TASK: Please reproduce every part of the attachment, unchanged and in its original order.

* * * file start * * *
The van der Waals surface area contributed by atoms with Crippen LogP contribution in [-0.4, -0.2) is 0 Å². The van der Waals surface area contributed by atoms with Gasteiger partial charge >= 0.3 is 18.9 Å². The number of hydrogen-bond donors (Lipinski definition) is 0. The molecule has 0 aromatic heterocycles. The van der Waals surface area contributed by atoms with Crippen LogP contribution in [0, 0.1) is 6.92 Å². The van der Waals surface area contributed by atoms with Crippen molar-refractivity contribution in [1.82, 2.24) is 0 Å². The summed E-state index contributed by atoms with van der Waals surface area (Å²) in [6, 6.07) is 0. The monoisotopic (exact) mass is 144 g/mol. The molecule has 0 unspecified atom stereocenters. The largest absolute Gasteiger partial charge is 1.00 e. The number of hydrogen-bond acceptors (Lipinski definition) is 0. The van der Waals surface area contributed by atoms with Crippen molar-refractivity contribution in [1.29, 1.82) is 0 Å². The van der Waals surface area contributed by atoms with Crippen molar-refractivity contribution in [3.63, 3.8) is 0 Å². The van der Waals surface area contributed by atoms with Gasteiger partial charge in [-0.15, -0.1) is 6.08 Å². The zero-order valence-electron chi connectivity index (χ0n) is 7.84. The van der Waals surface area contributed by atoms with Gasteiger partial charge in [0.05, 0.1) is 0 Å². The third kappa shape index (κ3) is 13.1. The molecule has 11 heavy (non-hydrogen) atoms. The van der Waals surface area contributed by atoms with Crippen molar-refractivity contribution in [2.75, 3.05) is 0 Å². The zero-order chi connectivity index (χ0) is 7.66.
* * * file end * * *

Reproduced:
The van der Waals surface area contributed by atoms with Crippen LogP contribution in [-0.4, -0.2) is 0 Å². The van der Waals surface area contributed by atoms with Gasteiger partial charge >= 0.3 is 18.9 Å². The number of hydrogen-bond donors (Lipinski definition) is 0. The molecule has 0 aromatic heterocycles. The van der Waals surface area contributed by atoms with Crippen LogP contribution in [0, 0.1) is 6.92 Å². The van der Waals surface area contributed by atoms with Crippen molar-refractivity contribution in [1.82, 2.24) is 0 Å². The summed E-state index contributed by atoms with van der Waals surface area (Å²) in [6, 6.07) is 0. The monoisotopic (exact) mass is 144 g/mol. The molecule has 0 unspecified atom stereocenters. The largest absolute Gasteiger partial charge is 1.00 e. The number of hydrogen-bond acceptors (Lipinski definition) is 0. The van der Waals surface area contributed by atoms with Crippen molar-refractivity contribution in [1.29, 1.82) is 0 Å². The van der Waals surface area contributed by atoms with Crippen molar-refractivity contribution in [3.63, 3.8) is 0 Å². The van der Waals surface area contributed by atoms with Gasteiger partial charge in [-0.15, -0.1) is 6.08 Å². The zero-order valence-electron chi connectivity index (χ0n) is 7.84. The van der Waals surface area contributed by atoms with Gasteiger partial charge in [0.05, 0.1) is 0 Å². The third kappa shape index (κ3) is 13.1. The molecule has 11 heavy (non-hydrogen) atoms. The van der Waals surface area contributed by atoms with Crippen molar-refractivity contribution in [2.75, 3.05) is 0 Å². The zero-order chi connectivity index (χ0) is 7.66.